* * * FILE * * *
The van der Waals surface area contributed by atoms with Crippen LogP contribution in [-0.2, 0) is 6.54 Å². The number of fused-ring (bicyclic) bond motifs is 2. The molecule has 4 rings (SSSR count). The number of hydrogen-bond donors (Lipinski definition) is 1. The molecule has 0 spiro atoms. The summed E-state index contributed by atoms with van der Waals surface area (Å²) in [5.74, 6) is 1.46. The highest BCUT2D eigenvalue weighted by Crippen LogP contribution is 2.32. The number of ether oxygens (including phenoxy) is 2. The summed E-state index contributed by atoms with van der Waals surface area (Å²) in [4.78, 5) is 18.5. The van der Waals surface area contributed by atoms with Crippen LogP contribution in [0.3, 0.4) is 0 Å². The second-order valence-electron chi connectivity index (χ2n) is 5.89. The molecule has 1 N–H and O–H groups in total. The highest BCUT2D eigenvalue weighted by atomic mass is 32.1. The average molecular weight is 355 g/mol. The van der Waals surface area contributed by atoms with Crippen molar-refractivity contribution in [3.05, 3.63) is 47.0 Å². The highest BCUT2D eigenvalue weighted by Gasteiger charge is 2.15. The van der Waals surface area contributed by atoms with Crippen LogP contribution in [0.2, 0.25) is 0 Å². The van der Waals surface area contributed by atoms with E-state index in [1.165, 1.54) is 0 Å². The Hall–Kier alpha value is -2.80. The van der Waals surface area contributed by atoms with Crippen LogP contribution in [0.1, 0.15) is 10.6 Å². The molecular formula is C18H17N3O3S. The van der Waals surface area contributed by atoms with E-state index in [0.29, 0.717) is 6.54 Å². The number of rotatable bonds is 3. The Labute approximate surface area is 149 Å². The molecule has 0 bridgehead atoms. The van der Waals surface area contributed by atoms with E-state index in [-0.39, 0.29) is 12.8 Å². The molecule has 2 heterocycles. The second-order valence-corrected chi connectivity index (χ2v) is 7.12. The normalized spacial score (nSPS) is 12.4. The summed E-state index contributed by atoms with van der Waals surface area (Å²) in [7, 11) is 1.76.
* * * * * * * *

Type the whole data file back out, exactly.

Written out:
The van der Waals surface area contributed by atoms with Crippen LogP contribution in [-0.2, 0) is 6.54 Å². The number of fused-ring (bicyclic) bond motifs is 2. The molecule has 4 rings (SSSR count). The number of hydrogen-bond donors (Lipinski definition) is 1. The molecule has 0 spiro atoms. The summed E-state index contributed by atoms with van der Waals surface area (Å²) in [5.74, 6) is 1.46. The highest BCUT2D eigenvalue weighted by Crippen LogP contribution is 2.32. The number of ether oxygens (including phenoxy) is 2. The summed E-state index contributed by atoms with van der Waals surface area (Å²) in [4.78, 5) is 18.5. The van der Waals surface area contributed by atoms with Crippen LogP contribution in [0.3, 0.4) is 0 Å². The second-order valence-electron chi connectivity index (χ2n) is 5.89. The molecule has 1 N–H and O–H groups in total. The highest BCUT2D eigenvalue weighted by atomic mass is 32.1. The average molecular weight is 355 g/mol. The van der Waals surface area contributed by atoms with Crippen molar-refractivity contribution in [3.05, 3.63) is 47.0 Å². The highest BCUT2D eigenvalue weighted by Gasteiger charge is 2.15. The van der Waals surface area contributed by atoms with Crippen LogP contribution in [0.2, 0.25) is 0 Å². The van der Waals surface area contributed by atoms with E-state index in [1.165, 1.54) is 0 Å². The Hall–Kier alpha value is -2.80. The van der Waals surface area contributed by atoms with Crippen LogP contribution in [0.1, 0.15) is 10.6 Å². The molecular formula is C18H17N3O3S. The van der Waals surface area contributed by atoms with E-state index in [0.29, 0.717) is 6.54 Å². The number of rotatable bonds is 3. The Labute approximate surface area is 149 Å². The molecule has 0 bridgehead atoms. The van der Waals surface area contributed by atoms with E-state index in [-0.39, 0.29) is 12.8 Å². The molecule has 2 heterocycles. The second-order valence-corrected chi connectivity index (χ2v) is 7.12. The normalized spacial score (nSPS) is 12.4. The summed E-state index contributed by atoms with van der Waals surface area (Å²) in [7, 11) is 1.76.